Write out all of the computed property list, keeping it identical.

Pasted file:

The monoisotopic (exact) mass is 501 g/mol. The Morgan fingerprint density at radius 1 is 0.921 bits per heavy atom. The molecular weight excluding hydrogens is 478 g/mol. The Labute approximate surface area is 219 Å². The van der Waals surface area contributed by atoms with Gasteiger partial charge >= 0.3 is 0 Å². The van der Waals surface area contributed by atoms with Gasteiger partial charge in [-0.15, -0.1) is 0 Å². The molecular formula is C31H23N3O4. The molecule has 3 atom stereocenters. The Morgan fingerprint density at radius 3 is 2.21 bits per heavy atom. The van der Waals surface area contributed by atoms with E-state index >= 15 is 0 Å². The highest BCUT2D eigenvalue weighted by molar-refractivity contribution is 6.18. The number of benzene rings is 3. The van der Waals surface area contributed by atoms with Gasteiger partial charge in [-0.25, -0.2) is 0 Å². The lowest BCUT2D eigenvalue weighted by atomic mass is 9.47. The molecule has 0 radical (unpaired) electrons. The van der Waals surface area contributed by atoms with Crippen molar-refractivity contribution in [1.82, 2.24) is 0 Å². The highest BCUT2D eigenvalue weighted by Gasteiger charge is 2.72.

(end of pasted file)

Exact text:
The monoisotopic (exact) mass is 501 g/mol. The Morgan fingerprint density at radius 1 is 0.921 bits per heavy atom. The molecular weight excluding hydrogens is 478 g/mol. The Labute approximate surface area is 219 Å². The van der Waals surface area contributed by atoms with Gasteiger partial charge >= 0.3 is 0 Å². The van der Waals surface area contributed by atoms with Gasteiger partial charge in [-0.15, -0.1) is 0 Å². The molecular formula is C31H23N3O4. The molecule has 3 atom stereocenters. The Morgan fingerprint density at radius 3 is 2.21 bits per heavy atom. The van der Waals surface area contributed by atoms with E-state index >= 15 is 0 Å². The highest BCUT2D eigenvalue weighted by molar-refractivity contribution is 6.18. The number of benzene rings is 3. The van der Waals surface area contributed by atoms with Gasteiger partial charge in [-0.25, -0.2) is 0 Å². The lowest BCUT2D eigenvalue weighted by atomic mass is 9.47. The molecule has 0 radical (unpaired) electrons. The van der Waals surface area contributed by atoms with Crippen molar-refractivity contribution in [1.82, 2.24) is 0 Å². The highest BCUT2D eigenvalue weighted by Gasteiger charge is 2.72.